Intercept Technology™ Tarnish & Corrosion Prevention Packaging

What Causes Tarnish?

What Causes Tarnish


Like rust, silver tarnish is a form of corrosion.

When people think of metals and moisture, they often anticipate rust as the result. However, this is not the case for silver tarnish. If you’re concerned about your silverware or silver jewelry tarnishing, it's important to fully understand their process of corrosion. Silver tarnish does not occur in the same way traditional rust does.

What is Silver Tarnish?

What we refer to as silver tarnish is scientifically known as silver sulfide. Silver sulfide (Ag2S) occurs when silver (Ag) comes in contact with sulfur (S). It’s a dense solid that turns silver’s generally shiny exterior into a darkened and dull one.

Tarnish has plagued silversmiths and silver owners since the onset of the metal's utilization by humanity. You may have noticed from the chemical formula above, water (H2O) is not part of the equation. Silver is a noble metal and resistant to corrosion and oxidation in moist air.

But just because water doesn’t directly result in the rusting of silver, doesn’t mean moisture’s role in tarnish can be ruled out entirely.

The Role of Moisture in Silver Tarnish

If silver (Ag) is a noble metal naturally resistant to corrosion and oxidation, how could moisture have any effect on tarnish?

Great question! Here’s the answer:

Moisture and humidity may not have an effect on silver, but it does have a profound effect on sulfur (S). Sulfur is the crucial ingredient in the development of silver tarnish (Ag2S). When sulfur reacts with silver, you get tarnish.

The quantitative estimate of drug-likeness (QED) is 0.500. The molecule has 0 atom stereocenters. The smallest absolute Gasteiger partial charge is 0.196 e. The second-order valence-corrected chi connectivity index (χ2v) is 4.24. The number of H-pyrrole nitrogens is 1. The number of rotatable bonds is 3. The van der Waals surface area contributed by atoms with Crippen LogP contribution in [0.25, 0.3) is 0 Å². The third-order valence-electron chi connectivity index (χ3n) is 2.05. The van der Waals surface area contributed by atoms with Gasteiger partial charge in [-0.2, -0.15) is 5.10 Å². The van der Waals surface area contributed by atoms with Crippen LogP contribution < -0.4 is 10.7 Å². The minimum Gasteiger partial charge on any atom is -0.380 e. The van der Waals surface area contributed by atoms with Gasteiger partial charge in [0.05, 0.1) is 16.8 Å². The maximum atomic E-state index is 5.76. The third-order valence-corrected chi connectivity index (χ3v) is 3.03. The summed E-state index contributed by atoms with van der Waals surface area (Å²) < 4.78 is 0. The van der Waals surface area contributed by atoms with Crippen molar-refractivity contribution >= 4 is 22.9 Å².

The effects of temperature, moisture and its distance from sulfur influences silver’s corrosion rateCorrosion rates increase as temperature and humidity increases because sulfur vapor pressure is more intense at higher temperatures.

In order for temperature and humidity to influence silver’s corrosion rate, sulfur molecules must be present and nearby. Therefore, the corrosion rate slows as the distance between the sulfur source and the silver increases.

Temperature and relative humidity alone do not play a major role in causing corrosion. Rather, the interaction between sulfur molecules and the silver’s surface determines the corrosion rate.

Is Sulfur the Only Cause of Tarnish?


You could place silver in a room with 99.9% humidity. As long as no sulfur is present, no tarnish will occur.

People naturally assume that if moisture comes in contact with a metal, then corrosion will occur. Because silver is a noble metal, moisture itself has no direct effect on it.

However, if you think only having to defend against one variable (sulfur/sulfuric compounds) is easy, you’re mistaken!

How Common is Atmospheric Sulfur?

Atmospheric sulfur is more prevalent than you might think. Regardless of the location of your home or store, you’re more than likely being exposed to sulfur in some form.

100% pure sulfur – just like any other element – is a rarity. On the other hand, sulfur compounds can be found almost everywhere.

Sulfur dioxide (SO2) and hydrogen sulfide (H2S) occur naturally through the breakdown of organic compounds, the production of natural gasses, and human activity.

If you think the presence of sulfuric compounds in the atmosphere is a bunch of hoopla, simply expose any silver you own to the air for a few days. Even inside your home silver sulfide will begin to form on your silver’s exterior.

There’s simply no escaping the presence of sulfuric compounds in our atmosphere. This is especially true in areas of the world with less stringent environmental laws and higher rates of pollution.


  • The only element that causes silver tarnish is sulfur.
  • Silver tarnish is a form of corrosion.
  • Silver tarnish is chemically known as silver sulfide (Ag2S).
  • Silver is a noble metal and not reactive with moisture alone.
  • Moisture and humidity alone will never cause silver to tarnish.
  • Moisture has an effect on silver tarnish because it has an effect on sulfur.
  • As the vapor pressure of sulfur rises, so too does the rate of silver corrosion.

We hope you found this blog informative! It’s important to know the science behind tarnish because it gives you a better idea of how to subdue it

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